Soft cover with singer sewn bind
30 x 24 cm, 48 pages
Design: Ashley Chau
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Just as the stars move through an existence, so too do we. Perhaps it is because we are made from star dust. But the celestial bodies above us are not alive in the same way we are. They are not birthed, nor is their death final. They are changing, expanding, and unfolding structures of matter that are explained by scientific and physical laws. Science may dabble in metaphor, but the focus is on data analysis and objective testing. To consider ourselves star dust and to make sense of our existence in this way is symbolic.
To look at the sun is destruction, eyesight obscured by fuzzy little lines and dots, but not blindness. Derived from the Greek word ‘to abandon’, the meaning of ‘eclipse’ can extend beyond the literal sense of the moon passing between the sun and the earth. Preconceived notions and ideas of the past can also be eclipsed.
The moon’s shadow, moving across the surface of the sun, prompts trepidation and reverence. The thin sickle of the sun, still seen, known as the solar corona, gives the appearance of something mystical, a large form spreading its wings ready to take flight.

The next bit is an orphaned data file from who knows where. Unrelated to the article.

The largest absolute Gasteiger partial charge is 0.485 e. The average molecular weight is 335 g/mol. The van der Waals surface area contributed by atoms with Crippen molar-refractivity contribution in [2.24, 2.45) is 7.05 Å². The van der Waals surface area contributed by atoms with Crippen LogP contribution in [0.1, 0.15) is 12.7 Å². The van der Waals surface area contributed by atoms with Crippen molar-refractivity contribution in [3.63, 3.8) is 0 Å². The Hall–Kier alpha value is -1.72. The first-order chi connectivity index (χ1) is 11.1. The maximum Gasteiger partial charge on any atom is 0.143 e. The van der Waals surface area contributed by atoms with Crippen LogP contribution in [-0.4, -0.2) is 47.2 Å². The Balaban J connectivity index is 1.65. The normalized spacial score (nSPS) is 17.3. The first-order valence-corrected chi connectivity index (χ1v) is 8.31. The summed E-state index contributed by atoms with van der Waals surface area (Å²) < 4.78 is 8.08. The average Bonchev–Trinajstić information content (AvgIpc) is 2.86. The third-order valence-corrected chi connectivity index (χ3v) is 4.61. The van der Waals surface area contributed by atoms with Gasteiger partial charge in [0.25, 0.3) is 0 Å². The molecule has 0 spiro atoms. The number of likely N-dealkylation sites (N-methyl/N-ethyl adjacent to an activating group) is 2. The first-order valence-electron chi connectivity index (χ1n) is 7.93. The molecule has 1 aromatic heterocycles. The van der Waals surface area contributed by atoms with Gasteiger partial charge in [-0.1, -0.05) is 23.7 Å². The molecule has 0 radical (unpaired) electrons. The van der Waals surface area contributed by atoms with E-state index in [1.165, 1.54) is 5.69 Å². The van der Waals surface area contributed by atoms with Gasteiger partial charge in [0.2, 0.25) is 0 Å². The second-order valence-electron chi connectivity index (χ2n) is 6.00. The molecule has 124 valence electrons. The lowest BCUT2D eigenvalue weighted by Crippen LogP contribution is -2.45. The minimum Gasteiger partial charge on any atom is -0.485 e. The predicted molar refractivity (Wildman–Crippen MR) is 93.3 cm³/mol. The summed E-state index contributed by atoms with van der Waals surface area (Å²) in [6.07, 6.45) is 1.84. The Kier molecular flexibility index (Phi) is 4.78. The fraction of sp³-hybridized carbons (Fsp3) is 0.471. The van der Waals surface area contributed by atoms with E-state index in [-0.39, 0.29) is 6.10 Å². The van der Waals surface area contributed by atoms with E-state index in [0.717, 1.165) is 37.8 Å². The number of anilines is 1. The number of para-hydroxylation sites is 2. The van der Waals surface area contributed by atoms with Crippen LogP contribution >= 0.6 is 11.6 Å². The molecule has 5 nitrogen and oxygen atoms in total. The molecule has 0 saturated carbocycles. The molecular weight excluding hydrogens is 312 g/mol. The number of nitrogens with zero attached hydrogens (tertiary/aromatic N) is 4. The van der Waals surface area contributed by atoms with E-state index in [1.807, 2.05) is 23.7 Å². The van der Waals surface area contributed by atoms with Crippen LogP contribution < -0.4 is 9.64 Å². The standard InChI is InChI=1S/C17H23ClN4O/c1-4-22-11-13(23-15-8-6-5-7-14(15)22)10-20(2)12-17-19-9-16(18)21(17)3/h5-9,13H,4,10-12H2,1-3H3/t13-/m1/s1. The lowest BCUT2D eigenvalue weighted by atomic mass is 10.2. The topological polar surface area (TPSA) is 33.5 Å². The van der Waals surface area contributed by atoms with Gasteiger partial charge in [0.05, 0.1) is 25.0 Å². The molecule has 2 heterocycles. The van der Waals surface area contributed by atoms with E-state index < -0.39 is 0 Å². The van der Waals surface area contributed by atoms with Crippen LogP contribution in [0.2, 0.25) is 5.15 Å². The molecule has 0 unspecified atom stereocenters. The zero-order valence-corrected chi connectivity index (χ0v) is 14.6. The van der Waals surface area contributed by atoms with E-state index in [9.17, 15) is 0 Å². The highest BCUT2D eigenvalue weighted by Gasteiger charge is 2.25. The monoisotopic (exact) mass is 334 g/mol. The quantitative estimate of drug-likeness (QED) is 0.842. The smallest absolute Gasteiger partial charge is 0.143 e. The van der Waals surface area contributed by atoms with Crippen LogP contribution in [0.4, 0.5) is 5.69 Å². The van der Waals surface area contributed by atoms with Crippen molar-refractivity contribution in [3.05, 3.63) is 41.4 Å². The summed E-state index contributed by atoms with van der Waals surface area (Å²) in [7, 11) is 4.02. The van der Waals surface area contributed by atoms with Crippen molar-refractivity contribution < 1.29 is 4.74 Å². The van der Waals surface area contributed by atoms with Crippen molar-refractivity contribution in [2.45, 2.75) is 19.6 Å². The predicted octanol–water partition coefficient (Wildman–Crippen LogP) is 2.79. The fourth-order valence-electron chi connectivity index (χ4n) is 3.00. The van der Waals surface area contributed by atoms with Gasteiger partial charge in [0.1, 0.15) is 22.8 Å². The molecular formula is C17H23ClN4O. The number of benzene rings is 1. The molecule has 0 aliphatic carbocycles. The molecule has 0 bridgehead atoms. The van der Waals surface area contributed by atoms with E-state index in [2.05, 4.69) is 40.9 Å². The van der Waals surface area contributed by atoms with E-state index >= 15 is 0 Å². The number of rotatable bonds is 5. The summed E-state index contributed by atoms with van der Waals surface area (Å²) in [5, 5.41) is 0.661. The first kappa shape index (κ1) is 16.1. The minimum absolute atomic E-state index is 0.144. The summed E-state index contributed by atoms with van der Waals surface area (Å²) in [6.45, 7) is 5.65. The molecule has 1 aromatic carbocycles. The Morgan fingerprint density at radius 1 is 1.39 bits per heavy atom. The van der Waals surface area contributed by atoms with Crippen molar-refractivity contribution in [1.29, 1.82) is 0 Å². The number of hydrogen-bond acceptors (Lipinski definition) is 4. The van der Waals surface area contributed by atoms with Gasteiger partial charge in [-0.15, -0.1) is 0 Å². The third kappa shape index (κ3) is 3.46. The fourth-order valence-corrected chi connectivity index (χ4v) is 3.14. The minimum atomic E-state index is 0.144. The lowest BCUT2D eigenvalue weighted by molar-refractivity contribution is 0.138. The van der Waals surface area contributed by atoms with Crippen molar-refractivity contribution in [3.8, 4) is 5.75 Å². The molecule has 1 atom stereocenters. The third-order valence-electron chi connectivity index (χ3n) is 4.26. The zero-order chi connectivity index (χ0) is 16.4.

The eclipse darkens, yet it also allows us to see; when the Moon’s shadow blocks all direct sunlight, we can see the stars during the day.
In the day the stars breathe in. At night they breathe out.
As we observe the heavens, full of questions, perhaps the answers are at our feet.
In 1922 a total solar eclipse was seen in Western Australia. This capturing of starlight verified Albert Einstein's Theory of General Relativity. One hundred years later a total solar eclipse returns to Australia. This book pays homage to these events. It is about the stars, the land and our place within them. It's also about finding comfort in the dark, something I've home within during the last few years.